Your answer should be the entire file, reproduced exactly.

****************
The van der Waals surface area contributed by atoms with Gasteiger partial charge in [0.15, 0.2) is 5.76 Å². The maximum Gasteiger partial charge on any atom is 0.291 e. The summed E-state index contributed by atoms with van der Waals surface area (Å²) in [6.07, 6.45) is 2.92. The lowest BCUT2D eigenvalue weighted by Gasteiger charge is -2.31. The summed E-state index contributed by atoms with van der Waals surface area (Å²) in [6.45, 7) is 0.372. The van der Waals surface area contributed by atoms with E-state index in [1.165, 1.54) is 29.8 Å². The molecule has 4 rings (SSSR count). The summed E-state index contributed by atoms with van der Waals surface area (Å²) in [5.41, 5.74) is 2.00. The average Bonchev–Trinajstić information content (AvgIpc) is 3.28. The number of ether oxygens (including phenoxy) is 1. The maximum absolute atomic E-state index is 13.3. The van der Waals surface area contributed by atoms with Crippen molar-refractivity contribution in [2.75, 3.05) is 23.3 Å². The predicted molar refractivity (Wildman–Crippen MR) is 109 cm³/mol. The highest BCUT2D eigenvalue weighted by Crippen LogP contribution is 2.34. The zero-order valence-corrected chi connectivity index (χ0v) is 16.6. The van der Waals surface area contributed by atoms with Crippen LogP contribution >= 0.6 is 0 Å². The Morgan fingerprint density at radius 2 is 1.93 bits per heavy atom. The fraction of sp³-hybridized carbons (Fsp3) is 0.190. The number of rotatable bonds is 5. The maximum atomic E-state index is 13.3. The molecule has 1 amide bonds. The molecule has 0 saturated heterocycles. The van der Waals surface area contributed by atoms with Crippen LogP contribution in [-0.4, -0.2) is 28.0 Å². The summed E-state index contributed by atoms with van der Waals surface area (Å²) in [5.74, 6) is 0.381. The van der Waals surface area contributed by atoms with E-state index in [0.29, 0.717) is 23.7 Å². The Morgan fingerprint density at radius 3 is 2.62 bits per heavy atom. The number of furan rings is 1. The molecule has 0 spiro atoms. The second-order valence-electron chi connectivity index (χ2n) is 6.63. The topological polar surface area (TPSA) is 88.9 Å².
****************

The van der Waals surface area contributed by atoms with Gasteiger partial charge in [0.15, 0.2) is 5.76 Å². The maximum Gasteiger partial charge on any atom is 0.291 e. The summed E-state index contributed by atoms with van der Waals surface area (Å²) in [6.07, 6.45) is 2.92. The lowest BCUT2D eigenvalue weighted by Gasteiger charge is -2.31. The summed E-state index contributed by atoms with van der Waals surface area (Å²) in [6.45, 7) is 0.372. The van der Waals surface area contributed by atoms with E-state index in [1.165, 1.54) is 29.8 Å². The molecule has 4 rings (SSSR count). The summed E-state index contributed by atoms with van der Waals surface area (Å²) in [5.41, 5.74) is 2.00. The average Bonchev–Trinajstić information content (AvgIpc) is 3.28. The number of ether oxygens (including phenoxy) is 1. The maximum absolute atomic E-state index is 13.3. The van der Waals surface area contributed by atoms with Crippen molar-refractivity contribution in [2.75, 3.05) is 23.3 Å². The predicted molar refractivity (Wildman–Crippen MR) is 109 cm³/mol. The highest BCUT2D eigenvalue weighted by Crippen LogP contribution is 2.34. The zero-order valence-corrected chi connectivity index (χ0v) is 16.6. The van der Waals surface area contributed by atoms with Crippen LogP contribution >= 0.6 is 0 Å². The Morgan fingerprint density at radius 2 is 1.93 bits per heavy atom. The fraction of sp³-hybridized carbons (Fsp3) is 0.190. The number of rotatable bonds is 5. The maximum atomic E-state index is 13.3. The molecule has 1 amide bonds. The molecule has 0 saturated heterocycles. The van der Waals surface area contributed by atoms with Crippen LogP contribution in [-0.4, -0.2) is 28.0 Å². The summed E-state index contributed by atoms with van der Waals surface area (Å²) in [5.74, 6) is 0.381. The van der Waals surface area contributed by atoms with E-state index in [0.29, 0.717) is 23.7 Å². The Morgan fingerprint density at radius 3 is 2.62 bits per heavy atom. The number of furan rings is 1. The molecule has 0 spiro atoms. The second-order valence-electron chi connectivity index (χ2n) is 6.63. The topological polar surface area (TPSA) is 88.9 Å².